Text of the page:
Former defender Momcilo "Gabbo" Gavric and President Peter Bridgwater to be inducted into Earthquakes Hall of Fame

Gavric and Bridgwater to be inducted to the club's Hall of Fame during match on July 27

SAN JOSE, Calif. – The San Jose Earthquakes announced today that former defender Momcilo “Gabbo” Gavric and former president Peter Bridgwater have been voted into the Earthquakes Hall of Fame. The pair will be inducted in a ceremony during halftime of San Jose’s match on July 27 against the Portland Timbers.

“Both Gabbo and Peter are iconic figures from our club’s history,” said Earthquakes President Dave Kaval. “We are honored that they will be entering our Hall of Fame after such storied careers both with our club and in promoting soccer around the Bay Area.”

Bridgwater, who will be inducted in the Hall of Fame’s ‘Builder’ category, was one of the most influential leaders in the growth of the soccer in the United States and especially in the Bay Area. After serving as general manager of the Vancouver Whitecaps, he started his Bay Area soccer career as the general manager for the San Jose Earthquakes in the North American Soccer League in 1984. After the league folded one year later, he bought the Quakes name and team and founded the Western Soccer Alliance, a league that featured teams on the West Coast of the United States and Canada. This league kept pro soccer alive in the Bay Area.

During that time, he also was responsible for promoting numerous international soccer matches in San Jose and the Bay Area, including matches that featured Real Madrid, Napoli and Bayern Munich, among others. In his career, he promoted over 200 international matches. As a leader in soccer in the U.S., he was a key figure in bringing the World Cup to the Bay Area. He served as the venue director for Stanford Stadium during the 1994 FIFA World Cup, the location of the U.S. National Team’s historic second round match against Brazil.

He remained an instrumental figure in the Bay Area soccer scene afterward, helping San Jose secure one of MLS’s original teams in 1995. Under his guidance, San Jose hosted MLS’ Inaugural Match at Spartan Stadium on April 6, 1996 with the Clash defeating D.C. United 1-0 in front of a then record crowd for a sports event in San Jose history, 31,683. Bridgwater served as the club president from 1996-98 before moving on to his next soccer venture, bringing the 1999 FIFAWomen’s World Cup to the Bay Area. He continued promoting international soccer matches and serving as a consultant to the Earthquakes through 2005. He died on June 21, 2005 at the age of 70.

Gavric was born in Yugoslavia and played for OFK Belgrade from 1959-67, helping them win two League Cups and a semifinal appearance in the Cup Winners Cup in 1963. He moved to the Bay Area in 1967 to join the Oakland Clippers of the National Professional Soccer League, helping the Clippers capture the league championship that season. He remained with the Clippers during their transition to the NASL in 1968. Overall, he played 53 games for the Clippers and scored four goals as a hard-nosed defender.

Without any local professional option following the 1968 season, he went on to spend a season as a kicker with the San Francisco 49ers in 1969. However, he returned to the soccer field in 1971, signing with Lamar Hunt’s Dallas Tornado in the NASL, appearing in 24 games and notching two goals. The Tornado finished second in the Southern Division that season, before going on to win the NASL Championship, beating the Atlanta Chiefs in the final.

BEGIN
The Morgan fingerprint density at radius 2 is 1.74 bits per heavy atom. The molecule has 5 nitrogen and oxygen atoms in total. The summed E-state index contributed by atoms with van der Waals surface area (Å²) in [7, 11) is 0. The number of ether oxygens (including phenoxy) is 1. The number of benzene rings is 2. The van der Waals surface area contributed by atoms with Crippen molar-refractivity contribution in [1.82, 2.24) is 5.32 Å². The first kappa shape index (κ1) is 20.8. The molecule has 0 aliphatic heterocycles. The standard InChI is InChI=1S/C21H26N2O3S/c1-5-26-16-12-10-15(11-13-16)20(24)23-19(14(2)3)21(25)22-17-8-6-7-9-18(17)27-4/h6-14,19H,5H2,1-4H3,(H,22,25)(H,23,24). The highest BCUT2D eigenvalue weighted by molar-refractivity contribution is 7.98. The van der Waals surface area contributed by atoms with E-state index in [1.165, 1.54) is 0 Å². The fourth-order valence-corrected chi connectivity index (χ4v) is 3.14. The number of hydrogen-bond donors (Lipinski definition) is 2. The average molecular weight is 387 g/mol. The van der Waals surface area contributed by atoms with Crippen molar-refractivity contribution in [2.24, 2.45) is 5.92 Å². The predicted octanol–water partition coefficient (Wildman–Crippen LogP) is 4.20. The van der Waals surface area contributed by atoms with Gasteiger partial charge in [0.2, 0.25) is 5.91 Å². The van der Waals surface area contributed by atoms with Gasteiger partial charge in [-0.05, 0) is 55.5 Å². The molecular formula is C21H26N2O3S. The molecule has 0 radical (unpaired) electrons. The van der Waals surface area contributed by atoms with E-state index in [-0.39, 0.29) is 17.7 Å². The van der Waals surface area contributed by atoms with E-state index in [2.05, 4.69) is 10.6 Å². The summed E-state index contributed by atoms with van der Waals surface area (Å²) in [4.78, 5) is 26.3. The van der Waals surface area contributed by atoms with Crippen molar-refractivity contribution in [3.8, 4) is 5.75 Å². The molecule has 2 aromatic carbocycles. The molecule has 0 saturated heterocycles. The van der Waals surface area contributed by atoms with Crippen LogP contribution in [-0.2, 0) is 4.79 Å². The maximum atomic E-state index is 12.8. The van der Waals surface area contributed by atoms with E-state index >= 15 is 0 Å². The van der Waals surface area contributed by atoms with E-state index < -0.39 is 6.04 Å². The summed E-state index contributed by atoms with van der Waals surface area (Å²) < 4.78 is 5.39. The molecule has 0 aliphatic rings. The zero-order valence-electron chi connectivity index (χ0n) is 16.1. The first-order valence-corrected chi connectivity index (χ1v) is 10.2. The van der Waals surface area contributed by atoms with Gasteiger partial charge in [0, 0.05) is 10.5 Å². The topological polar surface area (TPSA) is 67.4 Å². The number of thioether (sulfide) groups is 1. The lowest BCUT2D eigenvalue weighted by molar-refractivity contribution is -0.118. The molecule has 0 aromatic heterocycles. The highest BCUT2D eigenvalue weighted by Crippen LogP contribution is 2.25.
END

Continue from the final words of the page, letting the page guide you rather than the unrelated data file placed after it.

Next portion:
He joined the inaugural Earthquakes NASL squad in 1974 as a player, but moved into a player-coach roll when head coach Ivan Toplak had to return to Yugoslavia for a brief period of time. Toplak returned part way through the season and Gavric spent the rest of the season as a star defender for a Quakes team that would qualify for the playoffs in their first season in the NASL. In his Quakes career, Gavric appeared in 46 games on San Jose’s back line, helping the club to a Southern Division title and appearance in the Conference Championship game in 1976. Gavric also helped the Earthquakes to an NASL Indoor title in 1975, earning co-Most Valuable Player honors along with Paul Child for the championship tournament; Child was inducted to the Earthquakes Hall of Fame in 2012. Following his retirement as a player, Gavric served as the Quakes head coach through the 1978 season.

Following his professional playing and coaching career, he continued his involvement in local soccer, as he coached Zagreb, the Portuguese Athletic Club and Portola Valley in Bay Area amateur leagues. Gavric died on March 13, 2010.

About the Earthquakes Hall of Fame

The San Jose Earthquakes Hall of Fame was created in 2005 and currently has five members, John Doyle, Ronald Cerritos, Troy Dayak, Milan Mandaric (Builder) and Paul Child. Members of the Hall of Fame are selected by a Hall of Fame Committee that consists of former players, administrators and members of the media. To be eligible for the Earthquakes Hall of Fame, a person must have contributed significantly to the success of the club on or off the field. People can be inducted in two categories: player or builder. The players inducted must have played a minimum of two years for the team and made a major impact on the field of play. Players inducted must also be people of the highest moral integrity. Their service to the community can also be factored into their election to the Hall. Builders can be coaches, owners or administrators and they must have contributed significantly to the growth of the club on or off the field. They also must be people of the highest moral integrity.